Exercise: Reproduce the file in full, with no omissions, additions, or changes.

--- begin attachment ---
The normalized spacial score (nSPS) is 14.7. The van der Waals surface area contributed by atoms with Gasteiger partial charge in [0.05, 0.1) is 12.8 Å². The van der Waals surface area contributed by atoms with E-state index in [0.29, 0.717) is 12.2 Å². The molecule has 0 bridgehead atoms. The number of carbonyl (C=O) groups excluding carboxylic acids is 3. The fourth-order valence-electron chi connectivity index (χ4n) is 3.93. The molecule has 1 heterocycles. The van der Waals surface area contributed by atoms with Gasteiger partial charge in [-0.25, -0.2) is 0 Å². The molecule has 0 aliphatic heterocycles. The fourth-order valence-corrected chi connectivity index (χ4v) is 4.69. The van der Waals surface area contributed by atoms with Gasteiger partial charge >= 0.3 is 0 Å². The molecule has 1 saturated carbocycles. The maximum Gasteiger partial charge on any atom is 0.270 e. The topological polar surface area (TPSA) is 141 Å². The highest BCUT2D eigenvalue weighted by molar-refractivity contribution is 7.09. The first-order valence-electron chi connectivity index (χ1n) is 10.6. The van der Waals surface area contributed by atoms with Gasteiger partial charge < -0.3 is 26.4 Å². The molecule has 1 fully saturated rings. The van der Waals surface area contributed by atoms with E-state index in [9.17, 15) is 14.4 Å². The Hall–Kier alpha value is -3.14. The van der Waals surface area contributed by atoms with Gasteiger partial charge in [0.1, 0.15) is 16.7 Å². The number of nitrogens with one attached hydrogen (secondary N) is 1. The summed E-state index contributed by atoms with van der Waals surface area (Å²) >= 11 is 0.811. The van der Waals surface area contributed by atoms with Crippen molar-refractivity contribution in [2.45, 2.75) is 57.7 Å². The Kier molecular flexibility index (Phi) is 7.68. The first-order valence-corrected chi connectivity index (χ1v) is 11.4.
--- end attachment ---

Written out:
The normalized spacial score (nSPS) is 14.7. The van der Waals surface area contributed by atoms with Gasteiger partial charge in [0.05, 0.1) is 12.8 Å². The van der Waals surface area contributed by atoms with E-state index in [0.29, 0.717) is 12.2 Å². The molecule has 0 bridgehead atoms. The number of carbonyl (C=O) groups excluding carboxylic acids is 3. The fourth-order valence-electron chi connectivity index (χ4n) is 3.93. The molecule has 1 heterocycles. The van der Waals surface area contributed by atoms with Gasteiger partial charge in [-0.25, -0.2) is 0 Å². The molecule has 0 aliphatic heterocycles. The fourth-order valence-corrected chi connectivity index (χ4v) is 4.69. The van der Waals surface area contributed by atoms with Gasteiger partial charge >= 0.3 is 0 Å². The molecule has 1 saturated carbocycles. The maximum Gasteiger partial charge on any atom is 0.270 e. The topological polar surface area (TPSA) is 141 Å². The highest BCUT2D eigenvalue weighted by molar-refractivity contribution is 7.09. The first-order valence-electron chi connectivity index (χ1n) is 10.6. The van der Waals surface area contributed by atoms with Gasteiger partial charge < -0.3 is 26.4 Å². The molecule has 1 fully saturated rings. The van der Waals surface area contributed by atoms with E-state index in [9.17, 15) is 14.4 Å². The Hall–Kier alpha value is -3.14. The van der Waals surface area contributed by atoms with Gasteiger partial charge in [0.1, 0.15) is 16.7 Å². The number of nitrogens with one attached hydrogen (secondary N) is 1. The summed E-state index contributed by atoms with van der Waals surface area (Å²) >= 11 is 0.811. The van der Waals surface area contributed by atoms with Crippen molar-refractivity contribution in [2.45, 2.75) is 57.7 Å². The Kier molecular flexibility index (Phi) is 7.68. The first-order valence-corrected chi connectivity index (χ1v) is 11.4.